This assembly tackles the effects of verbal bullying.
by John Marley
Suitable for Key Stage 3
To show how a child's confidence can be destroyed by cruel remarks and how it can be restored by kindness.
Preparation and materials
You will need to choose a strong character to play the victim; he or she must be prepared to wail loudly on stage.
You should write or print the individual letters C O N F I D E N C E on a sheet of A4 card each (making 10 cards altogether), laminated, if possible.
Write the word CONFIDENCE on a large piece of paper (A1 or flip-chart size is ideal).
- You will need time to rehearse.
Pupil 1 comes on to the empty stage, carrying the large piece of paper with the word 'confidence' written on it. The pupil is smiling and waving to friends. The pupil shows the confidence banner proudly to the audience.
Pupil 1: 'Hello, my name is _______ and this is my confidence.'
Pupil 2 comes onto the stage
Pupil 2: 'Who did your hair? The council?'
Pupil 2 tears off a strip off the confidence banner, screws it up and throws it away. Pupil 1 looks shocked.
Pupil 3 comes onto the stage
Pupil 3: 'Sorry, you can't come to my party; my mum said I could only invite 20 people.'
Pupil 3 tears another strip off the confidence banner, screws it up and throws it away. Pupil 1 kneels down.
Pupil 4 comes onto the stage
Pupil 4: 'I can’t walk home with you tonight, I promised _______ I'd go with him/her.'
Pupil 4 tears another strip off the confidence banner, screws it up and throws it away. Pupil 1 sits down.
Pupil 5 comes on to the stage
Pupil 5: 'Look at the state of your clothes; doesn't your mum have an iron?'
Pupil 5 takes the remainder of the banner, screws it up and throws it away. Pupil 1 curls up and starts to cry.
Pupil 1 cries louder and louder until a real wail is produced. Allow this to continue to create an effect of desolation.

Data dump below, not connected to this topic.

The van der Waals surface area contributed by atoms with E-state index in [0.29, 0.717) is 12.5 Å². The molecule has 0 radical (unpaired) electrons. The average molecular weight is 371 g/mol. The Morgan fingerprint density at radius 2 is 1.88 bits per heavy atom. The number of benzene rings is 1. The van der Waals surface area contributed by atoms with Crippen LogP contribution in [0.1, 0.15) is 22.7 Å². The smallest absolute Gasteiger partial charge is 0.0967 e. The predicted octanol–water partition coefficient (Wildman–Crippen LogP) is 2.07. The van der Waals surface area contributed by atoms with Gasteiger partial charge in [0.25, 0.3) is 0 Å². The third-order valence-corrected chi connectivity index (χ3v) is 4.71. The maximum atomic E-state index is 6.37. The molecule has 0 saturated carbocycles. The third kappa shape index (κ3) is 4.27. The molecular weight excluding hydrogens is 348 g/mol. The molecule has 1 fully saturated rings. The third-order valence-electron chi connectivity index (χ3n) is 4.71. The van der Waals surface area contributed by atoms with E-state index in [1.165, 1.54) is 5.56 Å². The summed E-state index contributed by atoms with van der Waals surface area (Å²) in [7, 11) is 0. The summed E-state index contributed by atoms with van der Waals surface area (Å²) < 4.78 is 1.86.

A pupil carrying letter D comes on to the stage
Letter D: 'What's the matter? Come on, things can't be that bad!'
Letter D stands behind the crying Pupil 1.
Letter E comes on to the stage
Letter E: 'Hi, will you walk home with me tonight?'
Letter E stands next to Letter D. Pupil 1 stops crying.
Letters I and C1 come on to the stage
Letters I and C1: 'We're having a sleepover/night out, can you come?'
Letters I and C1 line up with E and D. Pupil 1 sits up and looks around.
Letters F, N and O come on to the stage
Letters F, N and O: 'Can you help us with our maths homework? Come on, you’re good at maths.'
Letters F, N and O line up behind the pupil. Pupil 1 stands up.
Letters C2, N and E come on to the stage
Letters C2, N and E: 'We’re glad you're our friend.'
Pupil 1 is now happy again, shaking hands with and hugging the letters.
The letters line up in their entry order:
D E I C F N O C N E
Pupil 1 asks the audience: ‘Can you help me make sense of this? Can you help me rearrange the letters to spell a word?’
Pupils come up one at a time, they are only allowed to move one letter at each visit.
Each time Pupil 1 asks: 'Is that right?' The audience should answer 'No', until the letters have all been moved into the correct order.
Once the letters are rearranged to spell out confidence, Pupil 1 concludes:
'Thank you for your help, I couldn't have done it without you. I'm so glad to have my confidence back. Remember, when you talk to your friends, make sure you are giving them confidence. With confidence, you can do anything.'
Time for reflection
You might like to ask several of your volunteers to conclude by reading different parts of this poem.
Confidence will see you through
By Stuart Kerner
Some people might think me quite dense,
I’m afraid some things make me quite tense.
My subject, though, makes perfect sense.
I’m telling you ’bout CONFIDENCE.
When your friends have all but gone,
when you feel everything’s wrong.
When you think you’re all undone,
CONFIDENCE should be your song.
There’s always someone worse off than you,
the grass is not that green on cue,
you may often think life’s a pile of poo!
But CONFIDENCE will see you through.
Sometimes we feel hard done by.
Sometimes our friends leave us and treat us badly.
Sometimes the world seems too much to bear.
Give us confidence to cope with all our troubles and
above all give us confidence in you.
'Cross over the road' (Come and Praise, 70).